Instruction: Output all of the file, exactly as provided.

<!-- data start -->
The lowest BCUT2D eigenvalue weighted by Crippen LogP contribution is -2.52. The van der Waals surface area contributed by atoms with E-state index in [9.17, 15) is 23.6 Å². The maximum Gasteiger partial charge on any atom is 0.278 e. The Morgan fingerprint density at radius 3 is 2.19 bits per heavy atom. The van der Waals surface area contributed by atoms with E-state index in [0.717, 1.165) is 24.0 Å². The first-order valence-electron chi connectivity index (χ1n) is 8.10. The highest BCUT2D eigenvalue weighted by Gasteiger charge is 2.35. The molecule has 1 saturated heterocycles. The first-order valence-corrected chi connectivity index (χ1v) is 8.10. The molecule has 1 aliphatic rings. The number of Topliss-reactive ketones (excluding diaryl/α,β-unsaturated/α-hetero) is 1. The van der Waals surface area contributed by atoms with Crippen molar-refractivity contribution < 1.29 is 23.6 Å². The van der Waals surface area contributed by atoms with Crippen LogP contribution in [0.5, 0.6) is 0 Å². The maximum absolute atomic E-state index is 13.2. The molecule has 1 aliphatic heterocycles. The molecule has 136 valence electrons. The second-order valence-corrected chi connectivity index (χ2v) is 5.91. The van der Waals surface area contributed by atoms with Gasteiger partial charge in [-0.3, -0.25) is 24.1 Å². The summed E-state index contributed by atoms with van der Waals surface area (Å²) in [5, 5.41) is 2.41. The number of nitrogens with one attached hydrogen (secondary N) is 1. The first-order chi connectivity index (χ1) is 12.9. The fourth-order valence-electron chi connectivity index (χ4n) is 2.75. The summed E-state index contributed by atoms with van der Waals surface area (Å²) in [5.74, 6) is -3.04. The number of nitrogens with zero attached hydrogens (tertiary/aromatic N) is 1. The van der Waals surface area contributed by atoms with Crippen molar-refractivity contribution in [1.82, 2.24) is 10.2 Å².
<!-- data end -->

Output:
The lowest BCUT2D eigenvalue weighted by Crippen LogP contribution is -2.52. The van der Waals surface area contributed by atoms with E-state index in [9.17, 15) is 23.6 Å². The maximum Gasteiger partial charge on any atom is 0.278 e. The Morgan fingerprint density at radius 3 is 2.19 bits per heavy atom. The van der Waals surface area contributed by atoms with E-state index in [0.717, 1.165) is 24.0 Å². The first-order valence-electron chi connectivity index (χ1n) is 8.10. The highest BCUT2D eigenvalue weighted by Gasteiger charge is 2.35. The molecule has 1 saturated heterocycles. The first-order valence-corrected chi connectivity index (χ1v) is 8.10. The molecule has 1 aliphatic rings. The number of Topliss-reactive ketones (excluding diaryl/α,β-unsaturated/α-hetero) is 1. The van der Waals surface area contributed by atoms with Crippen molar-refractivity contribution < 1.29 is 23.6 Å². The van der Waals surface area contributed by atoms with Crippen LogP contribution in [0.5, 0.6) is 0 Å². The maximum absolute atomic E-state index is 13.2. The molecule has 1 aliphatic heterocycles. The molecule has 136 valence electrons. The second-order valence-corrected chi connectivity index (χ2v) is 5.91. The van der Waals surface area contributed by atoms with Gasteiger partial charge in [-0.3, -0.25) is 24.1 Å². The summed E-state index contributed by atoms with van der Waals surface area (Å²) in [5, 5.41) is 2.41. The number of nitrogens with one attached hydrogen (secondary N) is 1. The first-order chi connectivity index (χ1) is 12.9. The fourth-order valence-electron chi connectivity index (χ4n) is 2.75. The summed E-state index contributed by atoms with van der Waals surface area (Å²) in [5.74, 6) is -3.04. The number of nitrogens with zero attached hydrogens (tertiary/aromatic N) is 1. The van der Waals surface area contributed by atoms with Crippen molar-refractivity contribution in [1.82, 2.24) is 10.2 Å².